Without adequate support, psychosocial disability can exacerbate mental disorders and negatively impact the person’s quality of life. Quality of Life (QoL) is a multidimensional concept that comprises of interpersonal relationships, social inclusion, personal development, physical well-being, self-determination, material well-being, emotional well-being, rights, living environment, relationships, recreation, education, employment and safety/security (WHOQoL, 1995).
Mental illness and impacts on behaviour
Challenging behaviour (behaviours of concern) can occur in the absence of mental illness and not all people with mental illness exhibit behaviours of concern (Xeniditis, Russell & Murphy, 2001). However, for some individuals with a mental illness, there is an increased likelihood of challenging behaviour incidents. Understanding mental illness can give an insight into the significant psychological disruption that create significant difficulties which then drives the emotional and behavioural difficulties. For example, according to the Diagnostic and Statistical Manual of Mental Disorders-5 (DSM-5), Borderline Personality Disorder (BPD) is a type of personality disorder that is diagnosed by a pervasive pattern of instability of interpersonal relationships, affective instability, impulsivity, intense and inappropriate anger and suicidal and self-mutilating behaviours. Individuals with a BPD diagnosis typically have interpersonal relationships that are chaotic, explosive, stormy and unstable. Intimate relationships are established rapidly and with intensity, often characterised by idealisation or devaluation, and intense fear of abandonment. Frantic efforts to avoid real or imagined abandonment and rejection, can result in self injurious behaviours and dissociation or paranoid ideation during stressful periods. Individuals with BPD experience their extreme emotions as reactions to events or interpersonal difficulties and feel helpless or unable to control the intensity of their feelings. These are expressed as bitterness, physical aggression, hostility, accusations but more prominently as depression, dysthymia, emptiness and loneliness they are unable to tolerate (APA, 2013). By understanding the mental health symptoms and how they affect a person's thinking, perception, mood or behaviour can help assist with devising a tailored treatment plan.
Mental health treatment
Mental health professionals often adopt a biopsychosocial model for evaluating patients, using a combination of tests and metrics to assess different aspects of a person’s mental and behavioural patterns before making a diagnosis of mental disorders. A comprehensive history of each of the biological, pscyhological and social factors is collected, to allow clinicians more information for providing mental health treatment and support options that have a quality of life focus.
Treatment options to improve mental health include medication and providing regular psychological support through a therapeutic approach that matches the individual's needs. Examples of different therapies include: Rational Emotive Behaviour Therapy (REBT), Cognitive Behaviour Therapy (CBT), Dialectical Behaviour Therapy (DBT), Psychodynamic therapy, Behavioural Therapy and Humanistic Therapy. These therapies help the individual develop awareness and skills that thelp them realise their own abilities, develop emotional regulation skills to cope with stresses of life, and engage in activities that promote wellbeing.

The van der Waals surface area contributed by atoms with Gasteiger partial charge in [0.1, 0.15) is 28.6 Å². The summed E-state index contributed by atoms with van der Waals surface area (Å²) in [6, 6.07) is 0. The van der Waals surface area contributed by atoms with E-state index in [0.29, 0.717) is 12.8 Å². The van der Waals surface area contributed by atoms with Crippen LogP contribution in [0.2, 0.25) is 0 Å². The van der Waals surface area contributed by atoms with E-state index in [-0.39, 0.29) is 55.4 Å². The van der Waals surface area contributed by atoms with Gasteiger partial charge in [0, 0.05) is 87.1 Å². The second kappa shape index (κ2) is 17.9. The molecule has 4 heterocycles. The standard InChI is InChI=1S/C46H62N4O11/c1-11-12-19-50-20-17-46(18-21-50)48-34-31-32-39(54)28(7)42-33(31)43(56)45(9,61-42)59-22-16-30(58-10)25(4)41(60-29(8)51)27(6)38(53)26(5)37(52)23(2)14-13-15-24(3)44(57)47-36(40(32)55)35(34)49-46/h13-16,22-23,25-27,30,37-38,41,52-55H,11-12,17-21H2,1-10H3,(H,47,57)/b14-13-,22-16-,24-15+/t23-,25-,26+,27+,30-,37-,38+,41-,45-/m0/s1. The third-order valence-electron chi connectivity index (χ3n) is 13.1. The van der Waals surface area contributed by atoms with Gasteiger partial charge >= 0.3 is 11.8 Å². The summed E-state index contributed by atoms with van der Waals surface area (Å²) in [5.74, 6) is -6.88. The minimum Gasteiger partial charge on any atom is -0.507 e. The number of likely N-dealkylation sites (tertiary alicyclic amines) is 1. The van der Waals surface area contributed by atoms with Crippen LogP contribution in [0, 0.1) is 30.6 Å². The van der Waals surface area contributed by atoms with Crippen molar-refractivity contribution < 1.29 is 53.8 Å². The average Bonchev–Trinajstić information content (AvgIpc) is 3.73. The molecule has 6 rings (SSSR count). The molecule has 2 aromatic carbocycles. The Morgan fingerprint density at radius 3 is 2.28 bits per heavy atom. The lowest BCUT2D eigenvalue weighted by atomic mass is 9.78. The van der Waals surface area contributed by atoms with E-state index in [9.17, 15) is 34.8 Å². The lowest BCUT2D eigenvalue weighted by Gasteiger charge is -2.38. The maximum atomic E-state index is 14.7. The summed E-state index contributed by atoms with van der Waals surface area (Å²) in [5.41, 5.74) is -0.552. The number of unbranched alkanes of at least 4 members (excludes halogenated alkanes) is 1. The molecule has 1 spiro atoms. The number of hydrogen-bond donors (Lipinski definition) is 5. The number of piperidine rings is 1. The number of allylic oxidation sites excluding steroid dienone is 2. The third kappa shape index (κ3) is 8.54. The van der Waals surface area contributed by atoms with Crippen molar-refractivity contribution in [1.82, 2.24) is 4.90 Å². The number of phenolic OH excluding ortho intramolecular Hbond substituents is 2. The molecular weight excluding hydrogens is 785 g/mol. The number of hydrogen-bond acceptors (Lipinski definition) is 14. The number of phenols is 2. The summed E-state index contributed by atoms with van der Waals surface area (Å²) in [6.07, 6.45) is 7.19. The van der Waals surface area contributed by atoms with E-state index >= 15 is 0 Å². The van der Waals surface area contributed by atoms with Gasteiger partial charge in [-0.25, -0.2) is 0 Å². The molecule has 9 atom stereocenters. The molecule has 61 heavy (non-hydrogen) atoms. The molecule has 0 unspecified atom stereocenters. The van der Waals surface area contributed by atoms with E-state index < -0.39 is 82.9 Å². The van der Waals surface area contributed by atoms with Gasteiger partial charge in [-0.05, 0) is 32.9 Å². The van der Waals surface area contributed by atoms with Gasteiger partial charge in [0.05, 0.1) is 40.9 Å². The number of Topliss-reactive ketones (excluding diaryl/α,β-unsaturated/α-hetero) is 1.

To target behaviours of concern, a comprehensive positive behaviour support plan (CPBSP) is useful. The CPBSP aims to collate a range of strategies and approaches that can be used by the individual and their support team to enhance the quality of life for both the individual and those that support them. This can be done through: teaching appropriate alternative behaviours; building independent living skills; developing social skills; accessing community programs; improving physical health; increasing engagement in activities that give life meaning and enjoyment; and supporting involvement in social support groups and building connections.
National Mental Health Consumer and Carer Forum (2011). Unravelling Psychosocial Disability - Position Statement on Psychosocial Disability Associated with Mental Health Conditions. Canberra: NMHCCF.
Ringland K.E., Nicholas, J., Kornfield, R., Lattie, E.G., Mohr, D.C., Reddy, M. (2019). Understanding Mental Ill-health as Psychosocial Disability: Implications for Assistive Technology. ASSETS, Oct; pg. 156-170.
World Health Organisation (2004). Promoting mental health: concepts, emerging evidence, practice (Summary Report). Geneva: World Health Organisation; 2004.
WHOQOL Group, WHO, Div of Mental Health, Geneva. (1995). The World Health Organisation Quality of Life Assessment (WHOQOL): Position paper from the World Health Organisation. Social Science & Medicine, 41(10), 1403–1409.
Xeniditis, K., Russell, A., & Murphy, D. (2001). Management of people with challenging behaviour. Advances in Psychiatric Treatment, 7(2), pg. 109-116.